Growing up with a depressed parent – a complicated journey

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An anonymous Dorset Mind writer describes how navigating life with a depressed parent has shaped her – and how she’s working to heal herself

TRIGGER WARNING:
THIS ARTICLE CONTAINS THEMES THAT COULD BE DISTRESSING, INCLUDING THOUGHTS OF SUICIDE. PLEASE SEEK SUPPORT VIA SIGNPOSTING AT THE END.

I don’t claim to have a ‘bad dad’, nor even a bad relationship with him. It’s just … complicated … And always has been.
My dad suffers with a long-term health condition and also depression. He has done for the best part of my life, and I grew up accustomed to having a depressed parent, though not understanding the effect that had on my own personality.
I witnessed a lot of short fuses. I can still feel the fear that cemented me to the spot after I’d done something wrong.
My dad never screamed at us – it was what he wouldn’t say that gripped me.
From a young age I tried to accommodate this uneasy presence in the house. I learned to tiptoe around, to stay far from trouble, keeping myself quiet and unnoticeable – a habit which has followed me into my adult life. I also had terrible anxiety as a teenager which will likely always haunt me.

Disquieting memories
I hold no resentment for the way I’ve turned out, but as an adult I’ve started to shake off some of the lasting effects of my dad’s temper. I realised I cared far too much about pleasing other people, and that I was struggling to stand up for myself.
When I look back on certain memories, I immediately have a sense of complete discomfort – which is how I’d describe a lot of my childhood.
Obviously, it wasn’t all bad memories, but that’s the problem with having a depressed parent: it affects everything. I’ve struggled with depression myself and I know it is extremely hard to see things clearly when you’re that low – my deeply depressed dad is excellent at pretending he isn’t.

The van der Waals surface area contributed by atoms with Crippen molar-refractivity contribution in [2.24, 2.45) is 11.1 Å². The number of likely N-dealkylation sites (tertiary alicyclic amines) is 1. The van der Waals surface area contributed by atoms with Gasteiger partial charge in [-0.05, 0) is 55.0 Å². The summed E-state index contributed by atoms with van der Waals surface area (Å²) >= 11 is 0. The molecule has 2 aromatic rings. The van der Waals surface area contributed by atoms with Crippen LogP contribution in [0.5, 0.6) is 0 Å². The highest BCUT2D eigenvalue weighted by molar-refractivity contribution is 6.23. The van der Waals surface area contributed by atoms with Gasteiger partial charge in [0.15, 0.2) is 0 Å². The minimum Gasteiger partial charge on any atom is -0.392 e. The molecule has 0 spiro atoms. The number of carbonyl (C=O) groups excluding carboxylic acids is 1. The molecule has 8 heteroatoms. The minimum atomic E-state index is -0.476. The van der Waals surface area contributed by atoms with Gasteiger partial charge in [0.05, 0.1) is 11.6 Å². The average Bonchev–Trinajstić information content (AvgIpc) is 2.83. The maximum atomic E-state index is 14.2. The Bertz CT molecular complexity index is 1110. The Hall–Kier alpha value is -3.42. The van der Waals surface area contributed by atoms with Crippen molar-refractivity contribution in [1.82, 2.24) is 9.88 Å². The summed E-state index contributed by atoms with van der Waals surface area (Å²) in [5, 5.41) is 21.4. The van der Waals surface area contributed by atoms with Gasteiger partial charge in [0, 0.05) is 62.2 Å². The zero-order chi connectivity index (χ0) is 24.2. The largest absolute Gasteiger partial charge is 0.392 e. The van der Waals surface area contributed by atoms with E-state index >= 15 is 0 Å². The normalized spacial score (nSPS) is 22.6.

Now, with the benefit of maturity and distance, I can see as clear as day which parts of me are a direct result of my dad’s mood swings. A lot of my teenage anxiety was caused by the lack of stability – as an already very nervous 12-year-old, I overheard him quietly threaten suicide to my mum.

At least he’s not …
It’s become so important for me to recognise that compared with a lot of my peers, I did have a difficult upbringing.
Everyone has different relationships with their parents, but I can’t help feeling sad when I see my friends casually video call and chat with their dads – as though they are friends.
But I am so grateful to my mum
who has been the most incredible presence and wonderful force in my life.
Somehow, there’s always the “at least he’s not …” conversation. And I agree – it could have been so much worse.
However, I owe it to both my child and adult self (who remains an adamant people pleaser) to see my family life for what it was.
I never wanted to be a product of my dad’s mental illness and the first step to moving away from this learned behaviour was simply recognising it – when it happens, what sets it off and how it makes me feel.
Recognising my own reaction to my dad’s actions helped me to determine what I should do with the emotions I was absorbing from him. I found I took in a lot of his anger, often then passing it on to someone else.
I have also learned how to stop being so complacent and agreeable in order to avoid confrontation, which was a huge part of growing up for me.
I was once told by a teacher in Year 7 that I “seemed to fade into the background.” I think about that comment every time I feel out of place in a conversation, or when I feel myself slipping back into the timid girl I was growing up.
It’s sometimes exhausting, attempting to reverse an entire part of my life. But for the most part, I’ve finally grown into my authentic self.
I just wish I could go back in time and give myself a hug.

Support for you:

Visit Dorset Mind for local mental health support and to discover ways to keep mentally healthy
Young Minds have support for young people and parents.
Call Samaritans for free 24/7 emotional support on 116 123
Dorset’s mental health Connection is a 24/7 helpline open to all ages. Dorset residents or people visiting Dorset can call 0800 652 0190 or NHS 111
Please call 999 if someone is in immediate danger.

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